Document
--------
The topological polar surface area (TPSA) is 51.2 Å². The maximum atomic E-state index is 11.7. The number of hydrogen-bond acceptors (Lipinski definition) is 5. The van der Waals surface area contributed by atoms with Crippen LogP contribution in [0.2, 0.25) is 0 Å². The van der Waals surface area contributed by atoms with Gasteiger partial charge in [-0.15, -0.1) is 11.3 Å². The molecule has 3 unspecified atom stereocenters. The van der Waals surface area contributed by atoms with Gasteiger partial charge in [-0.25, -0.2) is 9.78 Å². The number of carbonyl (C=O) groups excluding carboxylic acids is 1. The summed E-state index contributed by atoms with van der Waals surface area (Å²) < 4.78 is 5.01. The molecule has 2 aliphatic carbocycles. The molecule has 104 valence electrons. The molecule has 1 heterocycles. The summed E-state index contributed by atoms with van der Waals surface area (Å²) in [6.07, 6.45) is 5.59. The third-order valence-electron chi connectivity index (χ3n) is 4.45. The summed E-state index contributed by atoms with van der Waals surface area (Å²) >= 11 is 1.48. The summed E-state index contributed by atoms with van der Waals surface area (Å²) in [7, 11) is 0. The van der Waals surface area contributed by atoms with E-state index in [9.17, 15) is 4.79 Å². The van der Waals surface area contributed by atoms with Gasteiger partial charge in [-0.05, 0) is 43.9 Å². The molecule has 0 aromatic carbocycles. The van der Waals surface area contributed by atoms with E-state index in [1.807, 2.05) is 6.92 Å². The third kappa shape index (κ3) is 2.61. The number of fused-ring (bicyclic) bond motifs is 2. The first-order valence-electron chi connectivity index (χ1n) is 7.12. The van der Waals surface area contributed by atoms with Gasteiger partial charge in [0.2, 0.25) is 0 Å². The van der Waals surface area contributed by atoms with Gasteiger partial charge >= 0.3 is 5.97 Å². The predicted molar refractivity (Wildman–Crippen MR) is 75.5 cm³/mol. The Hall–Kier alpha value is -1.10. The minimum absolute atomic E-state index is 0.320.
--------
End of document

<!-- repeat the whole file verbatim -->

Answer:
The topological polar surface area (TPSA) is 51.2 Å². The maximum atomic E-state index is 11.7. The number of hydrogen-bond acceptors (Lipinski definition) is 5. The van der Waals surface area contributed by atoms with Crippen LogP contribution in [0.2, 0.25) is 0 Å². The van der Waals surface area contributed by atoms with Gasteiger partial charge in [-0.15, -0.1) is 11.3 Å². The molecule has 3 unspecified atom stereocenters. The van der Waals surface area contributed by atoms with Gasteiger partial charge in [-0.25, -0.2) is 9.78 Å². The number of carbonyl (C=O) groups excluding carboxylic acids is 1. The summed E-state index contributed by atoms with van der Waals surface area (Å²) < 4.78 is 5.01. The molecule has 2 aliphatic carbocycles. The molecule has 104 valence electrons. The molecule has 1 heterocycles. The summed E-state index contributed by atoms with van der Waals surface area (Å²) in [6.07, 6.45) is 5.59. The third-order valence-electron chi connectivity index (χ3n) is 4.45. The summed E-state index contributed by atoms with van der Waals surface area (Å²) >= 11 is 1.48. The summed E-state index contributed by atoms with van der Waals surface area (Å²) in [7, 11) is 0. The van der Waals surface area contributed by atoms with E-state index in [9.17, 15) is 4.79 Å². The van der Waals surface area contributed by atoms with Gasteiger partial charge in [-0.05, 0) is 43.9 Å². The molecule has 0 aromatic carbocycles. The van der Waals surface area contributed by atoms with E-state index in [1.807, 2.05) is 6.92 Å². The third kappa shape index (κ3) is 2.61. The number of fused-ring (bicyclic) bond motifs is 2. The first-order valence-electron chi connectivity index (χ1n) is 7.12. The van der Waals surface area contributed by atoms with Gasteiger partial charge in [0.2, 0.25) is 0 Å². The van der Waals surface area contributed by atoms with Gasteiger partial charge >= 0.3 is 5.97 Å². The predicted molar refractivity (Wildman–Crippen MR) is 75.5 cm³/mol. The Hall–Kier alpha value is -1.10. The minimum absolute atomic E-state index is 0.320.